“The smoothed CAPE multiple at 25.9x in April — expanding from 24.9x in March! — which compares with 24.0x in January 2008, the first month of the Great Recession twelve years ago. We had a 26.0x multiple on our hands, as an example, back at the end of 2015. You see, that is a multiple you can pay if you are assured that the economy will be expanding, as it did then and the next year at a 2% pace. But that is not the case today. And you can’t simply say ignore 2020 earnings so conveniently when the hole future profits trajectory has been semi-permanently impaired. 

We are into an epic 40% down quarter on GDP and with no visibility, which is why a growing list of firms are pulling their guidance. The CAPE multiple peaked in January at 31.0x, shrunk to 24.9x in March, and is back to 25.9x. Let me just say, for the record, that we have never seen a bear market end with a smoothed P/E multiple as rich as 24.9x — the highest trough multiple was 21.2x back in that 2000-2003 tech wreck bear market. The average trough in the 8-recessionary bear markets back to 1960 is 12.8x and the median is 13.5x.” – David Rosenberg

Throughout history, earnings are very predictable. Using the analysis above, we can “guesstimate” the decline in earnings, as well as the potential decline in stock prices to align valuations. The chart below is the long-term log trend of earnings versus its exponential growth trend.

profits, Fundamentally Speaking: Estimating The Earnings Crash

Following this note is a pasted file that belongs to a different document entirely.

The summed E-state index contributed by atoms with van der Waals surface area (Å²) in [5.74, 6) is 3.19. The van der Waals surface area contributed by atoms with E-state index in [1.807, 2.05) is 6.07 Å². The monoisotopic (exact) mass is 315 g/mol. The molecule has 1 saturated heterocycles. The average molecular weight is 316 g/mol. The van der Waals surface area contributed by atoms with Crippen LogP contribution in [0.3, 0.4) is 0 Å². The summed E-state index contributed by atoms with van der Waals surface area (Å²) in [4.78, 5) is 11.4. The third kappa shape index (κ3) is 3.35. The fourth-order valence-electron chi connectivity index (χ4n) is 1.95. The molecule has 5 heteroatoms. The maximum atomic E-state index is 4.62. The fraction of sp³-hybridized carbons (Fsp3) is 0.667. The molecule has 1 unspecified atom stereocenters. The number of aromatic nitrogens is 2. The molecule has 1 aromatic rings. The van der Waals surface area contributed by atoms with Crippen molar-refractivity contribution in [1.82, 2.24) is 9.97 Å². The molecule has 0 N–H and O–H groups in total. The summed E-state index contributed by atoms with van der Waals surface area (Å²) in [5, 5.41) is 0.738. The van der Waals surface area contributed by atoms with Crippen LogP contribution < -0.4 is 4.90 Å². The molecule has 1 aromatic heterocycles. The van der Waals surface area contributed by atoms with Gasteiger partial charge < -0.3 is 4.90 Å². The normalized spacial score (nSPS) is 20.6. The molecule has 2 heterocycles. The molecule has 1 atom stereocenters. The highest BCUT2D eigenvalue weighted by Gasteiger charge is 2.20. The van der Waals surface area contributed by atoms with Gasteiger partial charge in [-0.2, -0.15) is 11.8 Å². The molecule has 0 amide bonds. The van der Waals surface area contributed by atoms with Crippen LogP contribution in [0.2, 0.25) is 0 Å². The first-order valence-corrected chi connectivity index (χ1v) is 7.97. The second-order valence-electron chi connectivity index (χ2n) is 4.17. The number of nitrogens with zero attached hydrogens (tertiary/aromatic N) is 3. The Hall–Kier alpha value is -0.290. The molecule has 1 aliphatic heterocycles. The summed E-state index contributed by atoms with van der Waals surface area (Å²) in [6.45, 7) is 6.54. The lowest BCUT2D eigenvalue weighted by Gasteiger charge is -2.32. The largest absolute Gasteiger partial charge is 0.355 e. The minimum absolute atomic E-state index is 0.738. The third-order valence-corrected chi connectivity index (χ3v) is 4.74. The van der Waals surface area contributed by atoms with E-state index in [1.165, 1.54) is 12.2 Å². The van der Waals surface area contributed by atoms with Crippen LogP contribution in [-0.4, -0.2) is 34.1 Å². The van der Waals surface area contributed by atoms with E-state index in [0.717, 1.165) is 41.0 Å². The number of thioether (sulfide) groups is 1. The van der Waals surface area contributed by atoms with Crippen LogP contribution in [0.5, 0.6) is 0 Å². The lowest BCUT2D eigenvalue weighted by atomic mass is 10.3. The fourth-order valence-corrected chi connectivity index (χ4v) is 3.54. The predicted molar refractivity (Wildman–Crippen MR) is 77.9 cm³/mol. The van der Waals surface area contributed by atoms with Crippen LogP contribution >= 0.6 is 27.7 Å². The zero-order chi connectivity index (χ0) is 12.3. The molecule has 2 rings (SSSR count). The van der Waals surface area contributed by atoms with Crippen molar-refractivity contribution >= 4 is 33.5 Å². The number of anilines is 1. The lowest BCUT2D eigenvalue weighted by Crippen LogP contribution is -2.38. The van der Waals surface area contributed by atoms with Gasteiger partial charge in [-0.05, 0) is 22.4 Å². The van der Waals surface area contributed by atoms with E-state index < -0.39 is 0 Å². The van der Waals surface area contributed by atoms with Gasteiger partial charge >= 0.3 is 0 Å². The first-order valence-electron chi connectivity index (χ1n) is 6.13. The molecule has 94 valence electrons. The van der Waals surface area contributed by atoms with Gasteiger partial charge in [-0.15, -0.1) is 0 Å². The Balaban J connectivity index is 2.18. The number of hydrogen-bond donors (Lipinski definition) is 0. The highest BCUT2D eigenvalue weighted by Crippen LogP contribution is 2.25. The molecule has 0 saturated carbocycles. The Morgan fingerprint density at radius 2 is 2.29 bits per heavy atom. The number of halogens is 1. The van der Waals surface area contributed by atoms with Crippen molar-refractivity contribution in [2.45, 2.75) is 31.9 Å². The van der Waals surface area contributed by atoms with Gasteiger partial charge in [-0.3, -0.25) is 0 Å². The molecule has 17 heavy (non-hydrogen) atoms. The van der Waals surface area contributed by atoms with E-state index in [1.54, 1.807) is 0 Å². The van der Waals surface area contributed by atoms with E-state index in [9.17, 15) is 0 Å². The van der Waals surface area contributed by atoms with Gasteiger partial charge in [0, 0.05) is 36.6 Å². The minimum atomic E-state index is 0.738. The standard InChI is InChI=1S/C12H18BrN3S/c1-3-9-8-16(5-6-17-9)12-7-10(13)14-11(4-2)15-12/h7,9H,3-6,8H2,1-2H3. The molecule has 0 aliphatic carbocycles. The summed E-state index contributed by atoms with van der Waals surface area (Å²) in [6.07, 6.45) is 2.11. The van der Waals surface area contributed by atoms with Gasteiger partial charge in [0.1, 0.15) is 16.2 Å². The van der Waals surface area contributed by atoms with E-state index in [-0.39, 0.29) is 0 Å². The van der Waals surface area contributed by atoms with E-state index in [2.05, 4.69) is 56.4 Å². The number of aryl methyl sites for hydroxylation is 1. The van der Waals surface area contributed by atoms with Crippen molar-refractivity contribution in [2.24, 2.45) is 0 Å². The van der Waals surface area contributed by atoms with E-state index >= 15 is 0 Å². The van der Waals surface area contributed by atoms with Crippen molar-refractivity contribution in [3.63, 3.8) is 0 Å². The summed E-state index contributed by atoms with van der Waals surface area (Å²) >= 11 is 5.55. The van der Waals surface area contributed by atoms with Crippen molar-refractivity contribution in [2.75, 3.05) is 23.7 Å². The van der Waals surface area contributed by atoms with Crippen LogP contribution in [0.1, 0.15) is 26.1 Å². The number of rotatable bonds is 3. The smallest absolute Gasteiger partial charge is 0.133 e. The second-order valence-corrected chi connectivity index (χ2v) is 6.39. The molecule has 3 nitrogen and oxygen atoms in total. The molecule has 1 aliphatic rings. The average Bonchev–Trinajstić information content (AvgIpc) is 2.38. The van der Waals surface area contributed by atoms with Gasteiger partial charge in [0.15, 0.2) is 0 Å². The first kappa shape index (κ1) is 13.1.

In early March, as the viral impact was just setting in, we made an early assumption of the impact on earnings. Needless to say, we were overly optimistic. To wit:

“Using that historical context, we can project a recession will reduce earnings to roughly 100/share. The resulting decline asset prices to revert valuations to a level of 18x (still high) trailing earnings would suggest a level of $1800 for the S&P 500 index.”

profits, Fundamentally Speaking: Estimating The Earnings Crash

Again, I am not “overly dramatic” or “super bearish.”  I am also not saying the index is going to 1800.

What I am saying is there is a good bit of data to support the thesis that a much larger earnings decline is in process, and markets will have to adjust to bring valuations in line with earnings.

That is just how markets work both with, and without, the Fed.

However, given the horrific data we now have coming in, we already know our previous estimates of $100/share were too high. A more realistic, and still overly optimistic of a 50-60% decline in earnings, makes current valuations even more difficult to support. (Using the chart and table below, you can pick your price and valuation level.)

profits, Fundamentally Speaking: Estimating The Earnings Crash

Whether its corporate profits, earnings, or GDP, no matter how you analyze the data, it suggests the outlook for stocks going into the summer is not favorable.

While it certainly seems to be a simple formula that as long as the Fed remains active in supporting asset prices, the deviation between fundamentals and fantasy doesn’t matter. It has been a hard point to argue as of late..

However, what has started, and has yet to complete, is the historical “mean reversion” process which has always followed bull markets. This should not be a surprise to anyone, as asset prices eventually reflect the underlying reality of corporate profitability and earnings.

Recessions reverse excesses.


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Lance Roberts is a Chief Portfolio Strategist/Economist for RIA Advisors. He is also the host of “The Lance Roberts Podcast” and Chief Editor of the “Real Investment Advice” website and author of “Real Investment Daily” blog and “Real Investment Report“. Follow Lance on Facebook, Twitter, Linked-In and YouTube
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2020/04/21